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Discussion Starter · #1 ·
Hey all,

I have had a 2 gallon tank with ten shrimps (as well as two adopted guppies) for about 3 months now and within the last week, two or maybe three shrimps have spawned and there are almost always at least ten baby shrimps visible at a given time and I suspect the number of baby shrimps to be closer to 15 or 20.. In addition to that, I have three other berried females at the moment which will only add to the population.. Should I be worried about having too many shrimps in this 2 gallon tank?

Oh and also, a recent outbreak of algae that had never existed in my tank is occuring coinciding with this shrimp population explosion. (One of them is hair algae and the other one is quite beautiful atm. its forming as green blobs at the ends of one of my green Cambodia plant.) Are these two events possibly linked?
 

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do you have any other tanks you could put the shrimp in? right now you should try and find homes for some of them because you will have more in no time. and could you be specific on what type of shrimp?
 

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More likely it just took a month or two for your shrimp to acclimate before they started feeling frisky enough (or old enough) to mate. The outbreak of algae will actually be good for your shrimplets, but probably not the cause of them.
 

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An outbreak of algae might have provided the shrimps with enough consistent food that the females felt their babies would have enough to eat. Or they could have become used to your 2 gallon.

I would be worried about your shrimps in such a small tank as a general rule is 10 shrimps per gallon and you're already at that limit. Anymore and you'll have to do constant water changes to fight ammonia spikes directly after feeding.
 

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Discussion Starter · #6 ·
do you have any other tanks you could put the shrimp in? right now you should try and find homes for some of them because you will have more in no time. and could you be specific on what type of shrimp?
I think, I am living in a college dorm actually so thats why I only brought a 2 gallon. I have mostly RCS and some orangeish/clearish RCS.

More likely it just took a month or two for your shrimp to acclimate before they started feeling frisky enough (or old enough) to mate. The outbreak of algae will actually be good for your shrimplets, but probably not the cause of them.
Haha, that's what I think happened too, I was worried the first few months actually when I failed to see any babies.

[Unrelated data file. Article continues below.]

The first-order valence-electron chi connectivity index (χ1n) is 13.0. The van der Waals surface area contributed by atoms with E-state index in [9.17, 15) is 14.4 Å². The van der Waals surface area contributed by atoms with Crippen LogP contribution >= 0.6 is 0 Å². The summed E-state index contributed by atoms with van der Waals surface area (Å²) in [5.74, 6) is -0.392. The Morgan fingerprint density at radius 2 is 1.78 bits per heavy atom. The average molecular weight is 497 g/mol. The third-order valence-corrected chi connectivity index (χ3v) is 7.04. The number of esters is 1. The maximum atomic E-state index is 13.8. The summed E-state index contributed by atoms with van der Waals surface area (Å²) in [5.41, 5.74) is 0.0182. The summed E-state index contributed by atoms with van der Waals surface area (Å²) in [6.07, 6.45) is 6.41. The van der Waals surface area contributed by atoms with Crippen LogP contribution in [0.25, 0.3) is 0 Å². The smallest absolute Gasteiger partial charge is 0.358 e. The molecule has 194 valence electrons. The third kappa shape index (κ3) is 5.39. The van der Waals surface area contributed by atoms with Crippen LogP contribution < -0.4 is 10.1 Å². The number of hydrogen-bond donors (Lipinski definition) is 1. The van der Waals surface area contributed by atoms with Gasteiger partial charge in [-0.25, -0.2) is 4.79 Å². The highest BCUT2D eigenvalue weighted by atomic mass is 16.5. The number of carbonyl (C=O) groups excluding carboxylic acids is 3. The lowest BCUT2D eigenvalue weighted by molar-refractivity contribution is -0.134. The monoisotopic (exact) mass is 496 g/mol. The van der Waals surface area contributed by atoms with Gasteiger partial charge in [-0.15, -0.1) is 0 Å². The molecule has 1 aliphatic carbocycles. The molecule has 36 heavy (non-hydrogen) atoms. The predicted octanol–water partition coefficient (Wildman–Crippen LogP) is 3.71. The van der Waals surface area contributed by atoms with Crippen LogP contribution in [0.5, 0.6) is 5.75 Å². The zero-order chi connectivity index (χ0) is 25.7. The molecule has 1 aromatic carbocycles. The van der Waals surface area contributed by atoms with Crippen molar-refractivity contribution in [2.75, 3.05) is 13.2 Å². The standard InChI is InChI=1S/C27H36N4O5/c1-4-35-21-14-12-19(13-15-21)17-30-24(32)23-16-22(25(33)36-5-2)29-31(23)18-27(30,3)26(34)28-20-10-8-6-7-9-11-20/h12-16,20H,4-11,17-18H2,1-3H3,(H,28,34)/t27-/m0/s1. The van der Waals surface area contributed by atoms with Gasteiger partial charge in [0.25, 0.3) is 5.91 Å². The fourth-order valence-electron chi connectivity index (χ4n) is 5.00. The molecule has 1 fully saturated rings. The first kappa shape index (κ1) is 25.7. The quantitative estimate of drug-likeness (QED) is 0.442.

An outbreak of algae might have provided the shrimps with enough consistent food that the females felt their babies would have enough to eat. Or they could have become used to your 2 gallon.

I would be worried about your shrimps in such a small tank as a general rule is 10 shrimps per gallon and you're already at that limit. Anymore and you'll have to do constant water changes to fight ammonia spikes directly after feeding.
I think I have heard of that rule a few years ago but anyways, thats why I started out at 10.. now after thinking about it, I should have started out with even less. But yes, I may get another small tank that will fit in my collge dorm.

As for my shrimps diet, they actually just eat the algae and the other microorganisms in there, I haven't done a feeding since I first started the tank back in August and as a result my water has been crystal clear with consistent readings of ammonia between 0 and 1ppm . :eek:

The two guppies are probably contributing more to the bioload than 20 shrimp. I would definitely upgrade your tank if possible. A 10 gallon would be more suitable.

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My water parameters in general has been great and I don't think its likely that my guppies are contributing much to the bioload because they they are quite small at about 1cm and consume nothing but algae and the microorganisms in my tank.
 

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The college I was at allowed up to 10gallon tanks in the dorm rooms. If that is possible for you you could easily transfer the filter, plants, substrate into the 10 gallon and introduce the shrimps and guppies right away. Both have very little bioload so the bacteria present on those should be sufficient to stop any ammonia spikes. And you mentioned you don't feed them anything anyway?
 

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Discussion Starter · #11 ·
Ammonia should ideally always be at 0 but okay.
That's what I strive for :) hard to measure ammonia with a color test when the colors difference are just so fine.. tbh, it much closer to 0 than it is .01 but yet its not perfect (Wish it was though) hehe

The college I was at allowed up to 10gallon tanks in the dorm rooms. If that is possible for you you could easily transfer the filter, plants, substrate into the 10 gallon and introduce the shrimps and guppies right away. Both have very little bioload so the bacteria present on those should be sufficient to stop any ammonia spikes. And you mentioned you don't feed them anything anyway?
Yes, its definitely possible, I'll probably upgrade during winter break when I have lots of time ^_^

This tank was really made to be as low maintenance as possible, it was inspired by ecospheres. Thus, I don't feed them and its working beautifully atm ^_^
 
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